Bethany Blankley | The Center Square contributor
A new analysis published by MedicareGuide reports that many elderly Americans continue to have trouble affording to pay for prescription drugs but some fare better depending on what state they live in.
“The U.S. has the highest total drug expenditure and costliest pharmaceutical spending per capita among developed countries, which experts attribute to our steep drug prices,” the report states.
In its analysis to determine where the elderly pay the least or most in the U.S. for prescription drugs, MedicareGuide, a Healthcare.com company, compared all 50 states and Washington, D.C., across 13 metrics related to cost, access and quality. It also compared out-of-pocket costs for Medicare Part D plans and Medicare Part B and access to pharmacies.
In 2020, 48 million seniors were enrolled in Medicare Part D, Medicare’s prescription drug plan, which represents 77% of Medicare beneficiaries. Last year, total prescription drug expenditures nationwide was $407 billion, the report states.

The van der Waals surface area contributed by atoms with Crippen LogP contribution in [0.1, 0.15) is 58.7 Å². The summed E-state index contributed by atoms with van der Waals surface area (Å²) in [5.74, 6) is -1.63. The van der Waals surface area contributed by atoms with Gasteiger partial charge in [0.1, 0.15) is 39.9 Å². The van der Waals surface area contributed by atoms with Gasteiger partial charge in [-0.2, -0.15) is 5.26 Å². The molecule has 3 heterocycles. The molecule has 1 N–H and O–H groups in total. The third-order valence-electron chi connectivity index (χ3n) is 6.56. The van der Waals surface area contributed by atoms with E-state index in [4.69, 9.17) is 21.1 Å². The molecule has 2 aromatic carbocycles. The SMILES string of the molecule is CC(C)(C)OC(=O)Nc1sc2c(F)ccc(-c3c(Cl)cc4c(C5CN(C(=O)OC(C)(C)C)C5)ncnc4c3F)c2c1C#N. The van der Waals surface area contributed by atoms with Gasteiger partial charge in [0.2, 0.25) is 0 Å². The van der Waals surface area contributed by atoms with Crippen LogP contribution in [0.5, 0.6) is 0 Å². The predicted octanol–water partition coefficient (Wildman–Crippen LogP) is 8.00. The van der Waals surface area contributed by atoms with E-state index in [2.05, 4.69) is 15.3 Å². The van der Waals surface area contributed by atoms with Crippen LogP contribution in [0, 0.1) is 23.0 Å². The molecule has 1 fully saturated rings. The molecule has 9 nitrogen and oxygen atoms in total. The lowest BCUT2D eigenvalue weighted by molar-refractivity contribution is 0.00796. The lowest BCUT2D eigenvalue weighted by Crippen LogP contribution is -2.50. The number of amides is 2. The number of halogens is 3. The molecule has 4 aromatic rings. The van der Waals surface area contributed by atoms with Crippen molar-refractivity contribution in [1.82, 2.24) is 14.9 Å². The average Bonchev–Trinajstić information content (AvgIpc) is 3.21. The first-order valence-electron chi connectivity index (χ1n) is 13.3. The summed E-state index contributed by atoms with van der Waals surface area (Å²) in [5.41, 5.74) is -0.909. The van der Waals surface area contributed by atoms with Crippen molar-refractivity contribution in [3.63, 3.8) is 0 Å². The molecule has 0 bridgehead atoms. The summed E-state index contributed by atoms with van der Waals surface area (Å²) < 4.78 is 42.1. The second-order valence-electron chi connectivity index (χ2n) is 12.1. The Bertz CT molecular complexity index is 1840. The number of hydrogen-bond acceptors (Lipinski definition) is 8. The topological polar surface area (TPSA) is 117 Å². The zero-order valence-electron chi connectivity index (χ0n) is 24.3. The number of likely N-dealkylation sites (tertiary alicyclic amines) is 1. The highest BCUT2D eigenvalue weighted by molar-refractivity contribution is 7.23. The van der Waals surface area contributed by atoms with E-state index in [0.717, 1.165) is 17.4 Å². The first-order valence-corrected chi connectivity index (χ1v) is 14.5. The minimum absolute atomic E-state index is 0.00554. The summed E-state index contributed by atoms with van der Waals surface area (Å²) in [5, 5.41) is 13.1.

Examining Medicare Part D data, the report found that some drugs were reimbursed at similar rates nationwide, but the prices of other pharmaceuticals varied widely.
One factor to consider in pricing, the report notes, is that Medicare Part D prescription drug plans are grouped by ZIP codes and counties with varying costs of living. Other factors include state laws governing pharmaceuticals and differing costs of distribution.
The 10 states where prescription drugs cost seniors the most, according to the analysis, are Tennessee, Utah, Alabama, Illinois, Nebraska, the District of Columbia, Texas, Maryland, Colorado and Pennsylvania.
The states where prescription drugs cost seniors the least are Maine, Missouri, Kentucky, Vermont, New Hampshire, Louisiana, Indiana, Montana, Mississippi and Michigan.
The report also provides links to state resources that help seniors pay for prescription medications in several states: Connecticut, Montana, Nevada, New Jersey, New York, Pennsylvania, Rhode Island, Vermont, and Wisconsin.
These programs vary in aid but often work with Medicare Part D, the report found.